• Partner contacts colleagues to find out information

Recognise the signs - working from home

  • Lack of productivity
  • Nervous, increased anxiety
  • Reluctant to talk and generally not being themselves
  • Unexplained sickness
  • Not attending Zoom meetings or answering calls

Perpetrators will use coercive controlling tactics to prevent their partner from working from home, by insisting they take on the childcare, housekeeping and/or home teaching duties.

There have been increased reports of coercive control and financial abuse since lockdown began. Perpetrators have even used Covid lockdown measures as a form of coercive control.


  • Keep in touch regularly - introduce code words when making contact at home
  • Ask after their well-being, giving the employee the opportunity to disclose
  • Always assume the perpetrator is in the room with them, listening to the conversation or zoom meeting
  • Keep the communication generic
  • Listen
  • Believe what is said
  • Do not judge
  • Engage with training on understanding domestic abuse in the workplace

There is a need for employers to identify the barriers to disclosing in their workplace – which often means changing the workplace culture. How can you communicate to your employees that your company is sympathetic to those who may suffering abuse?

Implement a domestic abuse policy or incorporate domestic abuse into existing policies. In this way staff learn that the company is sympathetic to domestic abuse disclosures, which encourages trust and disclosure and supports culture change within a workplace. Within these policies or a generic email highlight the changes to policies and include the instructions on how to download Hestia’s Bright Sky app.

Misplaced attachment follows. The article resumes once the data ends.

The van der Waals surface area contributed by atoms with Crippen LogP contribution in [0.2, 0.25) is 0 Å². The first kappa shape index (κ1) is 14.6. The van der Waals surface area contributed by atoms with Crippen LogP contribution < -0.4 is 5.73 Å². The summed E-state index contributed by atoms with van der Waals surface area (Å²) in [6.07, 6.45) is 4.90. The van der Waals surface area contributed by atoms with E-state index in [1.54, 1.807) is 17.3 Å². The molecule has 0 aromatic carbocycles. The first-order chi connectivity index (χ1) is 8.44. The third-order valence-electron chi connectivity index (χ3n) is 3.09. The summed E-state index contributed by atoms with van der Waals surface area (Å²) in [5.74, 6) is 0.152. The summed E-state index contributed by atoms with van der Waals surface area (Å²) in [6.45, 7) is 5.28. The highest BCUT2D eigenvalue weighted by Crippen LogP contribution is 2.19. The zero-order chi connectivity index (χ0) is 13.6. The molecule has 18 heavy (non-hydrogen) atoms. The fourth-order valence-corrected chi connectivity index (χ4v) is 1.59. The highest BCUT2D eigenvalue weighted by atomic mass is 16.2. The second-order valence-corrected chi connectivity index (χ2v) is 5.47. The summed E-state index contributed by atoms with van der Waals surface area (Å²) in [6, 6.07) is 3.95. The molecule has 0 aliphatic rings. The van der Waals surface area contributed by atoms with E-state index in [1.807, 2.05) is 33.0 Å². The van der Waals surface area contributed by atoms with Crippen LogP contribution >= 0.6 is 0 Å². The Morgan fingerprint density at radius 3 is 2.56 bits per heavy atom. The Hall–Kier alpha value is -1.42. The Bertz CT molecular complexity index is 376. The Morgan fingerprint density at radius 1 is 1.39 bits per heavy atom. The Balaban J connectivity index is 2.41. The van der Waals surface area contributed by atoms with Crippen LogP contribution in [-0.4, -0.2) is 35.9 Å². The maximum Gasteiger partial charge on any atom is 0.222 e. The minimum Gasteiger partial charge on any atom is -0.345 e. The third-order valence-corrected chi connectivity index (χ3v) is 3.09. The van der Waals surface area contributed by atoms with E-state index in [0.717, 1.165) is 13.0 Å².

To national and local domestic abuse support services.

Look at training from The Safe Space Consultancy for teams within the workplace.

Many firms are now leading the way to provide paid leave for staff, provision of emergency accommodation and financial support. Large national retail businesses such as Boots and Superdrug are opening their ‘Safe Space’ consultation rooms to support victims of domestic abuse. A new code word scheme is being rolled out to supermarkets and high street retailers through the UK Says No More campaign. Women’s Aid in partnership with Rail Companies are offering free train fares for individuals and families travelling to safe houses and refuges.

Whilst all of this is excellent news, it is not just the large national organisations that need to be prepared to recognise domestic abuse and support their staff, this has to happen at every level, through local businesses as well if we are to really make a stand against ending domestic abuse.

Further information on all the above can be accessed via or send Julie an email [email protected]

STARS Dorset now offers counselling for those affected by domestic abuse if you would like to receive support or further information please contact the charity either by emailing [email protected] or call us on 01202 308840